I got the beds stripped and remade, the sheets washed, I put out fresh towels but didn't get the old ones washed yet. I'm taking this slowly. I don't want to shock the house by having it too clean and tidy all at once. The new carpets don't twitch and complain when I vacuum them, they think it's their due to be massaged and fluffed. The old carpets were used to being walked on and only vacuumed when company was imminent. We're not that social, so they got left alone quite a bit to molder and lie about. I'm working to change all that. I've evicted Old Cesspool from behind the toilet, I keep the toothpaste spots on the mirror down to a minimum, and the kitchen floor taps me on the shoulder if I don't swab it often enough to please it. But I'm not going to tackle the dust on the surfaces, not without a wingman. I've always figured that dust was Mother Nature's way of preserving wood furniture and some of the stuff around here is pretty old and set in its ways. I'm not going into battle armed only with a Swiffer duster, even if it's got a fancy white handle, not this chicken.
(Well, that's a lovely flight of fancy up there, isn't it? I wonder if I didn't wash my hair a bit too enthusiastically this morning.)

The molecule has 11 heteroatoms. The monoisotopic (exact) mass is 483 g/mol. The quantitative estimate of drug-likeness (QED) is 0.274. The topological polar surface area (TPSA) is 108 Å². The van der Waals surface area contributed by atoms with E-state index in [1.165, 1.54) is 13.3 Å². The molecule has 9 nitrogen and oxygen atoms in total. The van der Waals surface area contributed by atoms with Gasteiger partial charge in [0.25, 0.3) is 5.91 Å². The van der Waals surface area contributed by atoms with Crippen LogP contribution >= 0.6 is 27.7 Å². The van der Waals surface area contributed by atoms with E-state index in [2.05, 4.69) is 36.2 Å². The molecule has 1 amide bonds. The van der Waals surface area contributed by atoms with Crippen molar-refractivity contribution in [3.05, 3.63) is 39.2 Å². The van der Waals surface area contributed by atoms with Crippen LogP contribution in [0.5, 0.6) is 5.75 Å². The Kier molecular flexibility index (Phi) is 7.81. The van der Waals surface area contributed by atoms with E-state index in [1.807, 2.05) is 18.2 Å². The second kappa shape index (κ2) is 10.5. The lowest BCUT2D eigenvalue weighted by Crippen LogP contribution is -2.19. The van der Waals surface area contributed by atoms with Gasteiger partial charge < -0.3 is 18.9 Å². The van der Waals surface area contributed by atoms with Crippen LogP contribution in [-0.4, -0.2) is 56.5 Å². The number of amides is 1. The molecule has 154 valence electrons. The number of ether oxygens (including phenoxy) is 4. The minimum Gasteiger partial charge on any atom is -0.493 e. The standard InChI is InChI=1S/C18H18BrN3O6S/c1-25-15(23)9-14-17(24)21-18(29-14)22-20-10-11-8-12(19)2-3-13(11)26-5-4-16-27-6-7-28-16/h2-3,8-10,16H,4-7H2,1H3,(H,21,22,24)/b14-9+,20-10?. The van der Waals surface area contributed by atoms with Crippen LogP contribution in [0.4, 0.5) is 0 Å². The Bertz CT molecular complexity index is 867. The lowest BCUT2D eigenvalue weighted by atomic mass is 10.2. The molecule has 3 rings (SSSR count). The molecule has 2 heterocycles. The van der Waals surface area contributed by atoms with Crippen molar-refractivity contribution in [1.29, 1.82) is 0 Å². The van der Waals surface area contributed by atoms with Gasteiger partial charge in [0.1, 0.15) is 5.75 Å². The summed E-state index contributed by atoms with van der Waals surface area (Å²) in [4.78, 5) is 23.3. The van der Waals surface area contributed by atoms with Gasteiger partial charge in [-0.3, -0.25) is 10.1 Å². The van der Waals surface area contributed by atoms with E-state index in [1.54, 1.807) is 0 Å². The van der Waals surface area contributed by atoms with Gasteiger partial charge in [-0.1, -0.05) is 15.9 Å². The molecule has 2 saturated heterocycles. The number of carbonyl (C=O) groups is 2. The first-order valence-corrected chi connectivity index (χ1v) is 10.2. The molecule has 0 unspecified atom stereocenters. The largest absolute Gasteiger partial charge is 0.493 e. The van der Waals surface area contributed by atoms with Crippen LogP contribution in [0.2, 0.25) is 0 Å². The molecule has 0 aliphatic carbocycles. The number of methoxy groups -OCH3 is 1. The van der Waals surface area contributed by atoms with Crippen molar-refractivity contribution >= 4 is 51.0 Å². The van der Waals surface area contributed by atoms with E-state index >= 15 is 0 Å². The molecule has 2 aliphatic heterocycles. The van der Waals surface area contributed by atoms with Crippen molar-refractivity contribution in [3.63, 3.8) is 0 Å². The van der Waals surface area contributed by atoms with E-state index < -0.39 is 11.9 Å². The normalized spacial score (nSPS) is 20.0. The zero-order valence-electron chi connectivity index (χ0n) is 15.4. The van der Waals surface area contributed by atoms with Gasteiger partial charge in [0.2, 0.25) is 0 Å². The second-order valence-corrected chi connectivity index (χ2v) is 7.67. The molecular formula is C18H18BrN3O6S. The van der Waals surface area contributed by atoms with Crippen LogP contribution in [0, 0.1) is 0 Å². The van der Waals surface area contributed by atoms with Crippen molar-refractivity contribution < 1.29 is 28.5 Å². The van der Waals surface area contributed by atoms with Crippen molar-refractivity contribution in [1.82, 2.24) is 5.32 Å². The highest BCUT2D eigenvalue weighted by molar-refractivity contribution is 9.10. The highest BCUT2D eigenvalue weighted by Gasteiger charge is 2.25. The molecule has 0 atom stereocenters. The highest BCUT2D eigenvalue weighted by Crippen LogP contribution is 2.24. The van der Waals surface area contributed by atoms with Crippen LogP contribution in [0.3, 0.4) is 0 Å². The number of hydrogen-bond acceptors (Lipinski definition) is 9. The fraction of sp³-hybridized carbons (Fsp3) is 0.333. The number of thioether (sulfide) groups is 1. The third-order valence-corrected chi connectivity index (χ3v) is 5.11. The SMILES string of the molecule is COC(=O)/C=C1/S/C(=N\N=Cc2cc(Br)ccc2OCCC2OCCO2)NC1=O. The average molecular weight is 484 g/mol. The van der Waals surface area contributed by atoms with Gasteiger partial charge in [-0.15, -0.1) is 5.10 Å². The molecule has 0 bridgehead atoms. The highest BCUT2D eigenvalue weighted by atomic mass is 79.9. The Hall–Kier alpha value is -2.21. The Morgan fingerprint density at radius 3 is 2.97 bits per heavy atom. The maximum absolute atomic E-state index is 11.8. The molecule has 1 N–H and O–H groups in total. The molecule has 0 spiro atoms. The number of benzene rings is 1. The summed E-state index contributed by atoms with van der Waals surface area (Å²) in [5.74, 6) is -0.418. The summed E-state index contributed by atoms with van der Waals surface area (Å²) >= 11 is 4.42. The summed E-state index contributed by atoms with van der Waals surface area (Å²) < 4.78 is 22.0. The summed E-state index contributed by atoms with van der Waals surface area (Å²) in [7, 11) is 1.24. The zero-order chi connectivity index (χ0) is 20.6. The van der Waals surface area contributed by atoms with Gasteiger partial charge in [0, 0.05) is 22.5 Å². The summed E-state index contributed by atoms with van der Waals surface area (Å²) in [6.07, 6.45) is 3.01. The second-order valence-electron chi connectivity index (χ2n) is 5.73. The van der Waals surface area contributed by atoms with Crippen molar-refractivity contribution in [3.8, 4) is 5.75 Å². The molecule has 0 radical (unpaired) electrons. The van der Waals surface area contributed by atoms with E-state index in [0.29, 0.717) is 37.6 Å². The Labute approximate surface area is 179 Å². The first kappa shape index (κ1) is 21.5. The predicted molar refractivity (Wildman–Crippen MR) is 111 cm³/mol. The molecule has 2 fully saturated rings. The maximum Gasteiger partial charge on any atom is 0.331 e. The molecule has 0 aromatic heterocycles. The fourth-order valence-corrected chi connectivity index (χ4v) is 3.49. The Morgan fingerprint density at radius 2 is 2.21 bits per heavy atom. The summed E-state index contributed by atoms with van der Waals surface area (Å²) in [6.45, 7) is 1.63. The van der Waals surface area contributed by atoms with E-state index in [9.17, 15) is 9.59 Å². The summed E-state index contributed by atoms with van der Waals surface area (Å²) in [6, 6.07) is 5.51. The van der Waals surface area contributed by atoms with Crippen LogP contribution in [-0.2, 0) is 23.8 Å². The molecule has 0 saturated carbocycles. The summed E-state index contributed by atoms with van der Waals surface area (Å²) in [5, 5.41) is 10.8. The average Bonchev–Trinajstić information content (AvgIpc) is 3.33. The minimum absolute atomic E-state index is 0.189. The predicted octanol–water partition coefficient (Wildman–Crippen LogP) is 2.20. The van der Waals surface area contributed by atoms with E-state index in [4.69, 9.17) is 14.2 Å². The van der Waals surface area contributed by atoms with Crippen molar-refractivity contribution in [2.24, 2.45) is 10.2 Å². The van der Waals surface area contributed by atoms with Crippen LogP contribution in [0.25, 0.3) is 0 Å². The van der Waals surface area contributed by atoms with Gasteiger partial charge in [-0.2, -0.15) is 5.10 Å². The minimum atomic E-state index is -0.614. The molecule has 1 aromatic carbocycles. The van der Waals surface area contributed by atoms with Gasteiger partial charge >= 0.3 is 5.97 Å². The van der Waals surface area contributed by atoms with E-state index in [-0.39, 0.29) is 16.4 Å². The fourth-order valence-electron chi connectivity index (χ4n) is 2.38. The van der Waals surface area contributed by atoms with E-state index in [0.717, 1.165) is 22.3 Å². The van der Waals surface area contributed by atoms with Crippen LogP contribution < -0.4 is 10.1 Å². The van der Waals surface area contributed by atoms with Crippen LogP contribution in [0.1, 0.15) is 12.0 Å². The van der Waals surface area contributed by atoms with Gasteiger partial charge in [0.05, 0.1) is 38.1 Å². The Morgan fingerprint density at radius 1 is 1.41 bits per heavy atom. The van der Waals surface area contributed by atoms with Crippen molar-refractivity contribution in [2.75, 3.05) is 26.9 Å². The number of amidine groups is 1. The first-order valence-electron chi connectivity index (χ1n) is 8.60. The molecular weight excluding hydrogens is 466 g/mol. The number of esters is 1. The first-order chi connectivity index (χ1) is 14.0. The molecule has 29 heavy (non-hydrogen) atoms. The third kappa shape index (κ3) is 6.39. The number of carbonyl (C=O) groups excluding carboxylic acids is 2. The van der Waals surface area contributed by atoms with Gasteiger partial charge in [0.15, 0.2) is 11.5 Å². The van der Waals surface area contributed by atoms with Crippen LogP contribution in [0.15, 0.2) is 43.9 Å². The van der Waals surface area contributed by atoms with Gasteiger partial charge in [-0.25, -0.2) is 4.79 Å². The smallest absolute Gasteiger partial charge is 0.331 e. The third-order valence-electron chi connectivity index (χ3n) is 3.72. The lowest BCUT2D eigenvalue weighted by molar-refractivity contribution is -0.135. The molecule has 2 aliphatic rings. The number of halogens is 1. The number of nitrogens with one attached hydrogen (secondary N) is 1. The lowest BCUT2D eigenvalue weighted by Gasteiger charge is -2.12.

One of the segments on CBS Sunday Morning yesterday was about the winter keeper in Yellowstone and Durwood and I were transfixed because during the piece he was working to get the snow off the roofs of buildings in the part of the park where we stayed on our first visit. Isn't it crazy how thrilled you get when you've been to a place you see on TV? Or are we the only goofballs in the room?
March 2--H. Mark Weidman, DS-5-K Teamwork. The smell of sawdust and curing concrete was strong when Therese got out of her car at the job site. Hammers sounded like out of sync woodpeckers as walls were framed so the premade roof joists could be lifted into place by the crane she had ordered for the afternoon. She pulled her new hardhat out of the backseat and tucked the rolled up plans under her arm. She knew her way around a set of blueprints and this wasn't her first construction job but when the sound of the hammers petered out, she knew it would be a challenge to prove it to this skeptical crowd of carpenters.
And now I'm off to stuff toe warmers into my boots and cross town to feed the chickens and then go to work. Arivederci!